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Happy Birthday, Benjamin Franklin!

By Kristin Masters. Jan 17, 2012. 2:05 AM.

Topics: American History, Book Collecting, Biographies, Science

Today would be the 306th birthday of Benjamin Franklin, whose contributions stretched far beyond his role as Founding Father. The polymath inventor was a significant figure in the American Enlightenment, paving the way for the evolution of politics, science, and even the country’s infrastructure.

Benjamin Franklin

Humble Beginnings

Franklin’s father, Josiah Franklin, was a soap and candle maker who emigrated to Boston with his first wife, Anne Child, in 1683. The two had seven children together before Anne passed away. Josiah remarried Abiah Folger in 1689; Benjamin was their eighth child—and Josiah’s fifteenth.

Franklin’s parents had little money, so Franklin received only a few years of formal education. He continued on his own, reading everything he could get his hands on.  When Franklin was 12, he began an apprenticeship with his older brother James, learning the printing industry.

Launching a New Career

Five years later he ran away to Philadelphia, effectively making him a fugitive!  Franklin soon established himself as a leader in Philadelphia’s intellectual community. He was made Grand Master of the local Masonic lodge by 1734, a title that illustrates his esteem in the community. Here’s a look at other, lesser known milestones in Franklin’s life and career:
  • In 1730 Franklin entered a common-law marriage with Deborah Read after her husband ran off with her dowry. Franklin had proposed to Deborah years before, when she was fifteen, but her mother objected to their match.
  • Deborah allowed Franklin’s illegitimate son, William, to become a part of their family. William grew up to be the last Loyalist governor in the colonies, for which his father could never forgive him. The two were estranged, and William eventually settled in England.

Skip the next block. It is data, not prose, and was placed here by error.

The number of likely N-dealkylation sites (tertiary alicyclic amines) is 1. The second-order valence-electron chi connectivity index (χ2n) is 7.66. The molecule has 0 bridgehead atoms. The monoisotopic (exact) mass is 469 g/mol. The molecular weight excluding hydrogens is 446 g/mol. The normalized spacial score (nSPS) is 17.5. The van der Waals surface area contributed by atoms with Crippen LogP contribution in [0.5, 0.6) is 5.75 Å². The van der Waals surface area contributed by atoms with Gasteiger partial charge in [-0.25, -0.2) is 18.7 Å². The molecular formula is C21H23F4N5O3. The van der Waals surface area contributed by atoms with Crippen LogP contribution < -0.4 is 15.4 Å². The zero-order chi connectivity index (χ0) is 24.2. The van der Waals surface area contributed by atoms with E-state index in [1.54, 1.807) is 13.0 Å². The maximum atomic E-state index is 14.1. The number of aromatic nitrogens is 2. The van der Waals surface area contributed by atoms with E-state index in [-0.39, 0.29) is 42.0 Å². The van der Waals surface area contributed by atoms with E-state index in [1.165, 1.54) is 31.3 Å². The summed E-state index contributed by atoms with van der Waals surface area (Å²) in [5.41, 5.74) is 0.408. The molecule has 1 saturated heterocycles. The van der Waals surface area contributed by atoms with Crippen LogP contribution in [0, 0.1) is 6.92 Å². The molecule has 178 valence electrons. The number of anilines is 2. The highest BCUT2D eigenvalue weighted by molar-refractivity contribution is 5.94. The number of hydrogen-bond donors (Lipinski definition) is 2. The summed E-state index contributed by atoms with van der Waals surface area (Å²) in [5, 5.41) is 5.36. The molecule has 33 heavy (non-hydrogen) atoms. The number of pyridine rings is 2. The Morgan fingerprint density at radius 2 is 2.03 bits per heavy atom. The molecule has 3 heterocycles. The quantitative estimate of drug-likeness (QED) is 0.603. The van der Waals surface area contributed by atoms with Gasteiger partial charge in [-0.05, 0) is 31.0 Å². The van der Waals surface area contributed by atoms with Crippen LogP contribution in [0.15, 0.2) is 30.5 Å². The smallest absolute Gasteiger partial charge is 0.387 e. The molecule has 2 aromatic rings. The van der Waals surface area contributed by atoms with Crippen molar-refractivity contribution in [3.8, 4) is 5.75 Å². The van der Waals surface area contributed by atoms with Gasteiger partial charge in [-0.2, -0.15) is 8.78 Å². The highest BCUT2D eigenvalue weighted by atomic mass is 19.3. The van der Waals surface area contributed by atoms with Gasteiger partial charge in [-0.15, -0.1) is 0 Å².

• Franklin was a prolific inventor. He is credited with creating the lightning rod, bifocal glasses, and the Franklin stove, among many others. He never sought patents for his inventions, noting that they should be used for bettering society.
  • Always interested in expediting news delivery, Franklin began to explore ocean currents and their effect on the duration of ocean voyages. With the help of his cousin, he identified and named the Gulf Stream, which had a significant impact on nautical exploration and seafaring.
  • Franklin and his contemporary Leonhard Euler were the only major scientists of the time to support the wave theory of light. A major underpinning of modern physics, this theory is the basic basis for the work of countless modern scientists, including Stephen Hawking.
  • Though the field of economics would not be recognized until Adam Smith published Wealth of Nations in 1775, Franklin lent an economist’s eye to issues affecting farmers, such as price controls and subsidies for the poor. He also strongly advocated the use of paper money over metal-based currency.
  • Franklin was the first chess player recognized by name in the American colonies. An avid player, he was also one of the earliest authors to address the game.  Franklin was even inducted into the US Chess Players’ Hall of Fame in 1999.
All the while, Franklin built an extraordinary reputation as a statesman and diplomat. Though Franklin would never serve as President, his revolutionary spirit and academic achievements have earned him a place as a truly beloved figure in American history. Franklin’s legacy of excellence remains an inspiration every day.

Kristin Masters
Master Content Brain. You think it, she writes it, no good thought remains unposted. Sprinkles pixie dust on Google+, newsletters, blog, facebook, twitter and just about everything else.


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